Published Date: 2012-05-14 00:29:17
Subject: PRO/EDR> Chikungunya (05): India (OR):
Archive Number: 20120514.1132124
CHIKUNGUNYA (05): INDIA (ORISSA)
A ProMED-mail post
ProMED-mail is a program of the
International Society for Infectious Diseases
Date: Sun 13 May 2012
Source: The Times of India [edited]
Chikungunya [virus] is suspected to have resurfaced in Ganjam district with many persons in Boxipalli village exhibiting symptoms of the mosquito-borne viral disease. It will be confirmed after medical tests, doctors said on Saturday [12 May 2012].
"Doctors and para-medical staff led by district malaria officer (DLO) went to the affected village on Saturday. They treated patients and collected blood samples for diagnostic tests," said S K Patnaik, chief district medical officer [CDMO] of Ganjam. MLA [Member of the Legislative Assembly] (Gopalpur) Pradip Panigrahi asked the CDMO to deploy a medical team in the affected village till the disease is controlled.
The disease was reported from this fishing village 2 days ago. The number of those affected has increased to a dozen with 2 more suffering from fever on Saturday, the CDMO said.
Last month, 9 chikungunya cases were confirmed in Golabandh [in the Balangir district, Orissa state] . "Out of the 22 blood samples tested in Golabandh last month, 9 were found to be positive," the CDMO said. The situation in Golabandh is now normal, he added.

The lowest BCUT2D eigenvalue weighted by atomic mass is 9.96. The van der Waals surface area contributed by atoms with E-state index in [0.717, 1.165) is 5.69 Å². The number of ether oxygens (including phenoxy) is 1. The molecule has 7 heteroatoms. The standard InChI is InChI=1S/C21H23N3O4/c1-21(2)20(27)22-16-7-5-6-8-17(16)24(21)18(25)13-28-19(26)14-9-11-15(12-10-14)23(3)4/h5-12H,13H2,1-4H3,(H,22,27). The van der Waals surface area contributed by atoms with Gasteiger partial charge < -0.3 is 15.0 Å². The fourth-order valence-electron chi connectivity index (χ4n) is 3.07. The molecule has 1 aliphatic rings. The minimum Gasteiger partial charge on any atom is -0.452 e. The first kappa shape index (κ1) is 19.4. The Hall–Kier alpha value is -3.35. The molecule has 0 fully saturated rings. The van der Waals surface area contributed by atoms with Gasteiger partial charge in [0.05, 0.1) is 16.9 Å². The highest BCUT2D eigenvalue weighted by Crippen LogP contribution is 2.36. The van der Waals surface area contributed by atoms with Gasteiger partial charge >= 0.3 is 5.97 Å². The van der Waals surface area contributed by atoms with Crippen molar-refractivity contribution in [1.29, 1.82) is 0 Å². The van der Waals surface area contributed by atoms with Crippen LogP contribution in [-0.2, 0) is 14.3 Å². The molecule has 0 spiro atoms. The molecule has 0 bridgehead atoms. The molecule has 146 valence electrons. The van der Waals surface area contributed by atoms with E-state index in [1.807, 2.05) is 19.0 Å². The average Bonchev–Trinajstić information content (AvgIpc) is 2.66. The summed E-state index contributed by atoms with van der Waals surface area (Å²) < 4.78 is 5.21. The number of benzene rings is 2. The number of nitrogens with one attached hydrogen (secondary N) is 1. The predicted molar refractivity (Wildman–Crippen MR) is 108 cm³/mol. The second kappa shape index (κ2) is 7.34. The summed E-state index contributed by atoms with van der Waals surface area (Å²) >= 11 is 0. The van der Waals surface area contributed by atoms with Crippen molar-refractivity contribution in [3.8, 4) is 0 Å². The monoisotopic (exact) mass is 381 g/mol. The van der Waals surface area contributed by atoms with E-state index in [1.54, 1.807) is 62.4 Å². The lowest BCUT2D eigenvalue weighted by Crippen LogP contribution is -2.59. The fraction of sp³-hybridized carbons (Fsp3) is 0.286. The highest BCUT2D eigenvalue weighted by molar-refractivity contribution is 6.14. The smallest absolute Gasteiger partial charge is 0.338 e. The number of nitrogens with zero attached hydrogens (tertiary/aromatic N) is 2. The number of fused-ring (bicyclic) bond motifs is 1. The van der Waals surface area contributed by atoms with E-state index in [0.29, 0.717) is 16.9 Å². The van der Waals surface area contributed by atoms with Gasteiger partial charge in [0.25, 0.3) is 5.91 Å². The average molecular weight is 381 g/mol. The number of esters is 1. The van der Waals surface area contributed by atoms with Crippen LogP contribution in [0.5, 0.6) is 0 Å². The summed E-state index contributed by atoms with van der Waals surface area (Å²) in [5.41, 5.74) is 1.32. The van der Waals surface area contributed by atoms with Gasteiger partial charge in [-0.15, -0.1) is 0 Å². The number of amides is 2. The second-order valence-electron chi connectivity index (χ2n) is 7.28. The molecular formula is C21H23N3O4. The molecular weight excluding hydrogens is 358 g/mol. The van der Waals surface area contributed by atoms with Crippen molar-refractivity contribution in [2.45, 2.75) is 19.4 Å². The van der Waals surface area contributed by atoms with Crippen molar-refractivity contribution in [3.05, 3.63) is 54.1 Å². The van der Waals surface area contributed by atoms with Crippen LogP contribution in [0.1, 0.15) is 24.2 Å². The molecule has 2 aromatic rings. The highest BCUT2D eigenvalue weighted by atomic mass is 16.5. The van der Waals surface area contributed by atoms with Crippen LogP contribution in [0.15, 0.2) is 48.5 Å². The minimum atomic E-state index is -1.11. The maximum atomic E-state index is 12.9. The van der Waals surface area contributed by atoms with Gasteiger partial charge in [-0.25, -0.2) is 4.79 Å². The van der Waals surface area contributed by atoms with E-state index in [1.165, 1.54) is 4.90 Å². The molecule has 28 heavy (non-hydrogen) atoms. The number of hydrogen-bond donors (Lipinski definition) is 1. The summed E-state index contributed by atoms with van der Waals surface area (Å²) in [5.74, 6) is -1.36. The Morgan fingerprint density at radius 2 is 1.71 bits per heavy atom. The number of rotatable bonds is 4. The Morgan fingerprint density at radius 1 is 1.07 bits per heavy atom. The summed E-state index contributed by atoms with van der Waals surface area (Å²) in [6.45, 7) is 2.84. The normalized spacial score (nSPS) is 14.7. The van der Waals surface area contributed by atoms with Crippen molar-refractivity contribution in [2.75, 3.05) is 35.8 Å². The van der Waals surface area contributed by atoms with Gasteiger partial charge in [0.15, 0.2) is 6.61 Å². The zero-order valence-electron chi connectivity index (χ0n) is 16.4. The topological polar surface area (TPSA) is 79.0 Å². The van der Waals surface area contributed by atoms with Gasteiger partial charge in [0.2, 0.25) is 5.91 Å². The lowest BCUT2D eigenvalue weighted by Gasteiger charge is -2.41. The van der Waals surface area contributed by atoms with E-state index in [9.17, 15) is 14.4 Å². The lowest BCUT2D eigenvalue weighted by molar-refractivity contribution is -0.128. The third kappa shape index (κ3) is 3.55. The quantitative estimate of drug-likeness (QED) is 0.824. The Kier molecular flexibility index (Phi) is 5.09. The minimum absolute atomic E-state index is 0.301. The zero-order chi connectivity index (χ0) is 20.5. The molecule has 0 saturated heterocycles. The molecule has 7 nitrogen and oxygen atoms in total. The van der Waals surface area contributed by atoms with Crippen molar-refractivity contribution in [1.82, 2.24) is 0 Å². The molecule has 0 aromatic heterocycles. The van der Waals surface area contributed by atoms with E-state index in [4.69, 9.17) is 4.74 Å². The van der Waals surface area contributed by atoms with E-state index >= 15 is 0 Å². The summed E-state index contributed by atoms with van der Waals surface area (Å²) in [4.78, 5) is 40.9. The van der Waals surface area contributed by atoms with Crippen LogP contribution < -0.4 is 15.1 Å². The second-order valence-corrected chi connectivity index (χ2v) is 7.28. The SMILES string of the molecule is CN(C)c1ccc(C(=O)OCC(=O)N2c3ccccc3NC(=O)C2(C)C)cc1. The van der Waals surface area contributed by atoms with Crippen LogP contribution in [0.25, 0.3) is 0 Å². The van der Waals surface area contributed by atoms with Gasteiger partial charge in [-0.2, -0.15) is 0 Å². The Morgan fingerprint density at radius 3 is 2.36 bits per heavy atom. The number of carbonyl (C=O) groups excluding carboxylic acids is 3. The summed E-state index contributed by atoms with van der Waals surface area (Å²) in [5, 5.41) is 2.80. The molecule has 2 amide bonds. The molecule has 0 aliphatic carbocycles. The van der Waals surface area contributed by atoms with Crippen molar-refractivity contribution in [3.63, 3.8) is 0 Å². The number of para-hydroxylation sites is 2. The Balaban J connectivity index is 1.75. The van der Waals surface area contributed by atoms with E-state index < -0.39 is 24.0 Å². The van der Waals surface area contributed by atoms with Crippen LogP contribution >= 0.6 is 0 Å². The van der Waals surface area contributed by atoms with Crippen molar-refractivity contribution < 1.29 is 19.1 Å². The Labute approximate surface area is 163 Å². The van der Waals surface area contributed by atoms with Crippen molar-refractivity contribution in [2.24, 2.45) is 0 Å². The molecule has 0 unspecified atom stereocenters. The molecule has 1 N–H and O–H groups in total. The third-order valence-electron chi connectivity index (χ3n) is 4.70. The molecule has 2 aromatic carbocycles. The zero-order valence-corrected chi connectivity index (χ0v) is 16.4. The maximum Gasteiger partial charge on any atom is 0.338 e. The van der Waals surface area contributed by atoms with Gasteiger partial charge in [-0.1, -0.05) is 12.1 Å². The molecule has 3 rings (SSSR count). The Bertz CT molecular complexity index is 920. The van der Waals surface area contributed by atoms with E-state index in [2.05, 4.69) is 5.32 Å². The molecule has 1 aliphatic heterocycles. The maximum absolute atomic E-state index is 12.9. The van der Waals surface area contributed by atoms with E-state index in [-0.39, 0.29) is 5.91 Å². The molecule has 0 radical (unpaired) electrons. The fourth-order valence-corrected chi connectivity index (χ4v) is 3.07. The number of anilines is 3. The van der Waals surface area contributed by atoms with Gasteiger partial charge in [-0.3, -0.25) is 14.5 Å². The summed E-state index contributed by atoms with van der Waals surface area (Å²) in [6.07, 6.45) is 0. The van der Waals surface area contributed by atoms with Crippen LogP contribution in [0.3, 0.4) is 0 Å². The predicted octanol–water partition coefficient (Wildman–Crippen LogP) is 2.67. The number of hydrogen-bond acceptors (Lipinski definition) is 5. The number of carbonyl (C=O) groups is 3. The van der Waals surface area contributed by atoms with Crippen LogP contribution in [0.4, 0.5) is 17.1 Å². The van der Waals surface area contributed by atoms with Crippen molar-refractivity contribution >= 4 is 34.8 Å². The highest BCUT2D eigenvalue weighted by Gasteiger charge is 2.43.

Chikungunya, malaria, dengue and Japanese encephalitis spreads because of stagnant water as the mosquito larva survives in it, a medical officer of social medicine department, MKCG Medical College and Hospital, said. People should prevent water from stagnating, he added. The CDMO said health personnel would create awareness to destroy the stagnant water sources and to dry the water-logging spots in the village. He also said that there is no need to panic as the number of affected persons in the village was very small compared to the population of 2100.
ProMED-mail from HealthMap Alerts
[Chikungunya is endemic in many parts of India, and sporadic cases occur there frequently. One hopes that this small outbreak does not spread and become a large one. This alphavirus is transmitted by _Aedes aegypti_ and _Ae. albopictus_ mosquitoes. Concern about the spread is justified because although the case fatality rate is extremely low or nil, morbidity can be high. The severe arthralgia from the infection can be incapacitating, and in some cases may last for weeks or months after the acute infection. Last year (2011) there were many reports of chikungunya virus infections from various parts of India, including one small outbreak in Ganjam district (see ProMED-mail archive no. 20110831.2671). There is no commercially available vaccine for chikungunya virus, so mosquito vector control and avoidance of mosquito bites are the only preventive measures available.
A HealthMap/ProMED-mail interactive map showing the location of Ganjam district in Orissa state can be accessed at http://healthmap.org/r/1cb7 and a map of Golabandh at http://www.onefivenine.com/india/villages/Ganjam/Buguda/Golabandha. - Mod. TY]